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Need some help understanding if this a decent lease deal. Please I would like to avoid the leasing is horrible and my credit sucks please buy a $500 civic posts. I was gonna buy a used volt but the new volt is obviously new and I like the changes. The extra range is huge with a 45 mile one way commute. Plus the lease payment isn't much more.

My credit isn't the greatest so not sure what "tier" lease I qualify for but I am trying to get the lowest payment possible. Also I think I will plan on buying the car as I will go over the mileage I'm sure. If I compare to what 3 year old Volts are going for now the 18k is a high, but the no sales tax helps.

2017 Volt LT with leather/comfort package and illuminated charge port

MSRP is 34k something
36 month 10k miles payment is 316.39 (no sales tax is washington state or would be 345)

$33512.25 (32279+ 488.25 +595 leas fee+ 150 rip off fee)
32279 Gross capitalized cost ( What I negotiated on the car)
5083.61 capitalized cost reduction (1k down and 4400 rebate (includes first 316.39 payment)
28428.64 adjusted cap cost
18196.80 residual

10,231.84 depreciation and any amortized amounts
1158.20 rent charge
11390.04 total of base scheduled payments
 

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Be sure to call insurance and check price as that will impact monthly payment. Also figure out what overages would cost for mileage. Historically, with Gen 1 Volts, buyout at lease end might have been 50% more than what the used cars were worth so it made no sense to buy it lease end.

I assume you are looking at a Volt due to plug in aspect and EV range? If you are just worried cost, a Hyundai Ioniq hybrid might me cheaper long run, might be worth running some numbers on a few other vehicles. I assume Volt lease is to take advantage of the tax credits to bring it down some? It looks like you will be over 20k miles a year, anyway you can buy something instead, even if it means no Volt (or maybe certified used)?
 

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Be careful on the allowed mileage. Your annual commute (assuming two weeks off) is 22,500 miles.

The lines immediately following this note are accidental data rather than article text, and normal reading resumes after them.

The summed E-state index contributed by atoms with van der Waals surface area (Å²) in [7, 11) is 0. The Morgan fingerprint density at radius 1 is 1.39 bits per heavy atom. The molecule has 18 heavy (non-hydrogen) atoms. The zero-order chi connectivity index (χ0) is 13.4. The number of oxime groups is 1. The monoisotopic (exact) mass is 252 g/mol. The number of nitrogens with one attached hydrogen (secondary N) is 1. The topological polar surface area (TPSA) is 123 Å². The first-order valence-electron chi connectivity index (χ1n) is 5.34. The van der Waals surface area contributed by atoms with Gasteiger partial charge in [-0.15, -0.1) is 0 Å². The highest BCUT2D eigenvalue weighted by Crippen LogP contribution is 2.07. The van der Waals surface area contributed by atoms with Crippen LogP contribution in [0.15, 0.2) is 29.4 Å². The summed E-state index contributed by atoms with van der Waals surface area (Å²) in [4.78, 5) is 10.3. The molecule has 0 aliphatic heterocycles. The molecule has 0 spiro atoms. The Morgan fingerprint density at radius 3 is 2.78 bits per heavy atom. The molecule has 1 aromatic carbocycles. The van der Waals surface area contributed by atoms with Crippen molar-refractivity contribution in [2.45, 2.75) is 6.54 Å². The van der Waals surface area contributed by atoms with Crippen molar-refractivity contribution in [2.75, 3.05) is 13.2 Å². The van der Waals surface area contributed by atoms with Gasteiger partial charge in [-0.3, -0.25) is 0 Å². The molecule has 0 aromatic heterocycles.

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That's not a bad lease deal. However, I agree that given your annual mileage you might not want to be leasing. At $.25/mile, going 15K miles over your allowance would be an additional $100/month. Basically at the end of the lease you'll need to pony up $3600 for the overage. That may not be a deal breaker, but factor that into your analysis of the lease vs. buy decision. I don't have anything against leasing, but the best candidates for leasing drive 10K or miles less a year. At the very leas try geting the mileage raised to at least 12K or, even better, 15K. It's much cheaper to buy the miles up front.
 

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Discussion Starter #5
I do understand about the mileage, but I plan on buying it when the lease is over (unless there is some major mechanical stuff which I doubt)

I just wanted to have a lower payment. I know most people will say well the car won't be worth 18k when I done and especially with that many miles. This is my first lease but wouldn't the same thing be true if I "bought" the car and had that many miles after 3 years? One top of probably paying 450+ for the payment.

One of my questions I wanted to ask, if my numbers are right and I buy the car after leasing won't I still be paying the same amount vs buying? Right around $28-29k?